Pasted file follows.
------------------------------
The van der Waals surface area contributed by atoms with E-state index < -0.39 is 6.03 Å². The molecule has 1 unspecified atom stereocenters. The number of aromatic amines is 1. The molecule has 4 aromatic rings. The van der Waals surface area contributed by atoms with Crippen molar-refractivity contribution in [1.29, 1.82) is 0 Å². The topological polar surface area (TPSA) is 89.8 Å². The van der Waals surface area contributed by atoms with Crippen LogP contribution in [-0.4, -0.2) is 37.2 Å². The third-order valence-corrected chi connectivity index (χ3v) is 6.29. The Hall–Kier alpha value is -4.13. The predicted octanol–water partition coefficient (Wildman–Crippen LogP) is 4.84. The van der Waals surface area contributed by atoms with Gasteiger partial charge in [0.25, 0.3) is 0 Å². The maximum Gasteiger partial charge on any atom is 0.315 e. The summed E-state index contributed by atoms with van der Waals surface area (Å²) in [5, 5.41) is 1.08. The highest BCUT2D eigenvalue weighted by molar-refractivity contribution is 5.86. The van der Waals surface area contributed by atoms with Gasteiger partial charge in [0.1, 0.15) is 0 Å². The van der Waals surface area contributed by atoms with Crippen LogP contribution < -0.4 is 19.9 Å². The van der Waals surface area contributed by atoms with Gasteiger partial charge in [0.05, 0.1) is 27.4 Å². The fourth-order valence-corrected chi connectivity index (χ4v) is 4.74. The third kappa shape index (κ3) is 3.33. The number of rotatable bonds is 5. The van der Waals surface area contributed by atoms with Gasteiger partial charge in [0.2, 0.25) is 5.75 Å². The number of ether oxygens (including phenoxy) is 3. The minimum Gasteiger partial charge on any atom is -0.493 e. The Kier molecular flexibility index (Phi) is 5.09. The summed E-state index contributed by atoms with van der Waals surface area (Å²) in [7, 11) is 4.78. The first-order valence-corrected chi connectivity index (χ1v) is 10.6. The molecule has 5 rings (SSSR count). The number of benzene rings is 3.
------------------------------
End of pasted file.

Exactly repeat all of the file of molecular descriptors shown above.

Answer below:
The van der Waals surface area contributed by atoms with E-state index < -0.39 is 6.03 Å². The molecule has 1 unspecified atom stereocenters. The number of aromatic amines is 1. The molecule has 4 aromatic rings. The van der Waals surface area contributed by atoms with Crippen molar-refractivity contribution in [1.29, 1.82) is 0 Å². The topological polar surface area (TPSA) is 89.8 Å². The van der Waals surface area contributed by atoms with Crippen LogP contribution in [-0.4, -0.2) is 37.2 Å². The third-order valence-corrected chi connectivity index (χ3v) is 6.29. The Hall–Kier alpha value is -4.13. The predicted octanol–water partition coefficient (Wildman–Crippen LogP) is 4.84. The van der Waals surface area contributed by atoms with Gasteiger partial charge in [0.25, 0.3) is 0 Å². The maximum Gasteiger partial charge on any atom is 0.315 e. The summed E-state index contributed by atoms with van der Waals surface area (Å²) in [5, 5.41) is 1.08. The highest BCUT2D eigenvalue weighted by molar-refractivity contribution is 5.86. The van der Waals surface area contributed by atoms with Gasteiger partial charge in [0.1, 0.15) is 0 Å². The van der Waals surface area contributed by atoms with Crippen LogP contribution < -0.4 is 19.9 Å². The van der Waals surface area contributed by atoms with Gasteiger partial charge in [0.05, 0.1) is 27.4 Å². The fourth-order valence-corrected chi connectivity index (χ4v) is 4.74. The third kappa shape index (κ3) is 3.33. The number of rotatable bonds is 5. The van der Waals surface area contributed by atoms with Gasteiger partial charge in [0.2, 0.25) is 5.75 Å². The number of ether oxygens (including phenoxy) is 3. The minimum Gasteiger partial charge on any atom is -0.493 e. The Kier molecular flexibility index (Phi) is 5.09. The summed E-state index contributed by atoms with van der Waals surface area (Å²) in [7, 11) is 4.78. The first-order valence-corrected chi connectivity index (χ1v) is 10.6. The molecule has 5 rings (SSSR count). The number of benzene rings is 3.